Hull’s art galleries have never been more popular. Already renowned in their fields, they thrived under the UK City of Culture spotlight, reporting increased footfall and unprecedented visitor numbers. One – Humber Street Gallery – opened as a pop-up for 2017 and is now a permanent fixture. But how are the people charged with shaping Hull’s visual arts scene now building on these successes? In this series we meet the curators of four of the city’s biggest art galleries to tell us more.
Humber Street Gallery opened in 2017, initially as a pop-up, contemporary art space for Hull UK City of Culture. Past exhibitions have included The House Of Kings And Queens by Lee Price, Hull, Portrait Of A City by Martin Parr and Olivia Arthur, The Big Picture featuring the City of Culture volunteers by Leo Francis and Chris Fenton, and Richie Culver’s No One Knows Me Like Dawn From The Jobcentre.
The gallery itself is now a permanent fixture on Humber Street, with senior curator John Heffernan taking the reins in March 2018. John was previously head of exhibitions at the Jupiter Artland Foundation, in Edinburgh.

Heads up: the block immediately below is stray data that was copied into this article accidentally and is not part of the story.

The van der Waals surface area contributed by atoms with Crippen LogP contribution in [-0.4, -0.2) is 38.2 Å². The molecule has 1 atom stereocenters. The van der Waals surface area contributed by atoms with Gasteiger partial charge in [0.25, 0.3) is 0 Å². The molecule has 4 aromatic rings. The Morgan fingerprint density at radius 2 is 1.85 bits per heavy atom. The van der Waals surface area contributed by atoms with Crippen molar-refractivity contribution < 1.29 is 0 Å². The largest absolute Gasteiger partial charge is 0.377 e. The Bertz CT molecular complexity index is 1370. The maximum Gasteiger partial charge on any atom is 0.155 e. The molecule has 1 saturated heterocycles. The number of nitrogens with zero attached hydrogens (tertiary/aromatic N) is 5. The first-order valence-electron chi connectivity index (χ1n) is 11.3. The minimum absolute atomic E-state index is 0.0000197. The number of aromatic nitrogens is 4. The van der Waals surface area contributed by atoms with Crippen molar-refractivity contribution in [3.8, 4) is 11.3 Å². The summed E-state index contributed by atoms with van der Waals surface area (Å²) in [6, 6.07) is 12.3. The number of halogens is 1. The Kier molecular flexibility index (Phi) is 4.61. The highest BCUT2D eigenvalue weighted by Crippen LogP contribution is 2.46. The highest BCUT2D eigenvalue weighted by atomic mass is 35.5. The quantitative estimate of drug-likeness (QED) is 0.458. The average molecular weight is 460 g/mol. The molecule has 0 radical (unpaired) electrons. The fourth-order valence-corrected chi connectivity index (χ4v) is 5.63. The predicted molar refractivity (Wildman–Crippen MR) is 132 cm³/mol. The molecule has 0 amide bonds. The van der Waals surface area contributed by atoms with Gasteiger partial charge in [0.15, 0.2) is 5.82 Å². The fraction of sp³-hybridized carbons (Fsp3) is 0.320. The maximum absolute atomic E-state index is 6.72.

John says: “Humber Street Gallery is at a pivotal time as it transitions from pop-up to a permanent space for contemporary art in the city of Hull. Our programme will bring together the very best of national, international and local contemporary visual arts for audiences to enjoy, and I hope it will encourage them to have a sense of further aspiration and inclusion for this great city.
“Our programme is all about participation. Our current exhibition is called It Takes A Village – a group show of international artists working on the themes of identity, equality and power. It features works by British, American and Australian artists including Romily Alice, Derek Alexis Coard, Tessa Lynch, Lakwena Maciver, Hardeep Pandhal and Paul Yore. We are working with students from Hull School of Art and Design, as well as a group of artist-mothers, who would otherwise struggle to find time to make art – we’re providing childcare to allow them the time to make work.
“We are hosting the Lumen Art Prize Exhibition from late July to early October, which will interest anyone curious about art, technology and the digital age. Then we will see a solo show by Jamie Reid, the UK’s foremost artist/anarchist!
“Humber Street Gallery is one part of the visual arts scene in Hull, and it will only be a success if we are able to collaborate with others around the city and beyond. I hope it will become a hub for the visual arts, as we plan to host a series of talks and events aimed at bringing people together, including a network of local and national practitioners.”